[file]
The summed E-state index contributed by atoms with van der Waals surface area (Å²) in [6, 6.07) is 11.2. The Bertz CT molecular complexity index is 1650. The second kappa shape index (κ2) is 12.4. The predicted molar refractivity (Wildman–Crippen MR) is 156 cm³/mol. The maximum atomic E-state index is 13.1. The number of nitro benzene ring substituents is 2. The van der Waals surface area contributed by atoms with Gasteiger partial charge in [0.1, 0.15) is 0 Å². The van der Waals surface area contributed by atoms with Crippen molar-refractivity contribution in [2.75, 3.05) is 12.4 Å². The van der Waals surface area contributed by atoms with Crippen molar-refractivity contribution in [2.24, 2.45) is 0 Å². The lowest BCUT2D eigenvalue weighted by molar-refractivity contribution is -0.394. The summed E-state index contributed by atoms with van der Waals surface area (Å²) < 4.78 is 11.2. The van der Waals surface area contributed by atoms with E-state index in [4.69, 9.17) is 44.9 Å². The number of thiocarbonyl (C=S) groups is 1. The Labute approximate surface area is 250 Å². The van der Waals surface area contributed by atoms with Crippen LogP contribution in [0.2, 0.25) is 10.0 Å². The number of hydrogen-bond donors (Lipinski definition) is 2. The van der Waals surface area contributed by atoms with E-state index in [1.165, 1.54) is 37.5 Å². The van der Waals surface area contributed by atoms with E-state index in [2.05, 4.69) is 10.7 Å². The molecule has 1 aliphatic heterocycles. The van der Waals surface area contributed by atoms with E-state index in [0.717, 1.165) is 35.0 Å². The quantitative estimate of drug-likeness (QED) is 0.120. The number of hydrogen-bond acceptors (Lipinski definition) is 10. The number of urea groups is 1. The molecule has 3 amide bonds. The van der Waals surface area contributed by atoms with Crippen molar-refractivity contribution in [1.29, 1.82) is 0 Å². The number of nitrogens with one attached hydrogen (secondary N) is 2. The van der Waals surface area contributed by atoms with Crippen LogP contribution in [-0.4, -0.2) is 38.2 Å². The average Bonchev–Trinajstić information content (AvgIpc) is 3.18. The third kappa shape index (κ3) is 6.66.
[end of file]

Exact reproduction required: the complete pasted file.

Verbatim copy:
The summed E-state index contributed by atoms with van der Waals surface area (Å²) in [6, 6.07) is 11.2. The Bertz CT molecular complexity index is 1650. The second kappa shape index (κ2) is 12.4. The predicted molar refractivity (Wildman–Crippen MR) is 156 cm³/mol. The maximum atomic E-state index is 13.1. The number of nitro benzene ring substituents is 2. The van der Waals surface area contributed by atoms with Gasteiger partial charge in [0.1, 0.15) is 0 Å². The van der Waals surface area contributed by atoms with Crippen molar-refractivity contribution in [2.75, 3.05) is 12.4 Å². The van der Waals surface area contributed by atoms with Crippen molar-refractivity contribution in [2.24, 2.45) is 0 Å². The lowest BCUT2D eigenvalue weighted by molar-refractivity contribution is -0.394. The summed E-state index contributed by atoms with van der Waals surface area (Å²) < 4.78 is 11.2. The van der Waals surface area contributed by atoms with E-state index in [4.69, 9.17) is 44.9 Å². The number of thiocarbonyl (C=S) groups is 1. The Labute approximate surface area is 250 Å². The van der Waals surface area contributed by atoms with Crippen LogP contribution in [0.2, 0.25) is 10.0 Å². The number of hydrogen-bond donors (Lipinski definition) is 2. The van der Waals surface area contributed by atoms with E-state index in [1.165, 1.54) is 37.5 Å². The van der Waals surface area contributed by atoms with E-state index in [2.05, 4.69) is 10.7 Å². The molecule has 1 aliphatic heterocycles. The van der Waals surface area contributed by atoms with E-state index in [0.717, 1.165) is 35.0 Å². The quantitative estimate of drug-likeness (QED) is 0.120. The number of hydrogen-bond acceptors (Lipinski definition) is 10. The number of urea groups is 1. The molecule has 3 amide bonds. The van der Waals surface area contributed by atoms with Crippen molar-refractivity contribution in [1.29, 1.82) is 0 Å². The number of nitrogens with one attached hydrogen (secondary N) is 2. The van der Waals surface area contributed by atoms with Crippen LogP contribution in [-0.4, -0.2) is 38.2 Å². The average Bonchev–Trinajstić information content (AvgIpc) is 3.18. The third kappa shape index (κ3) is 6.66.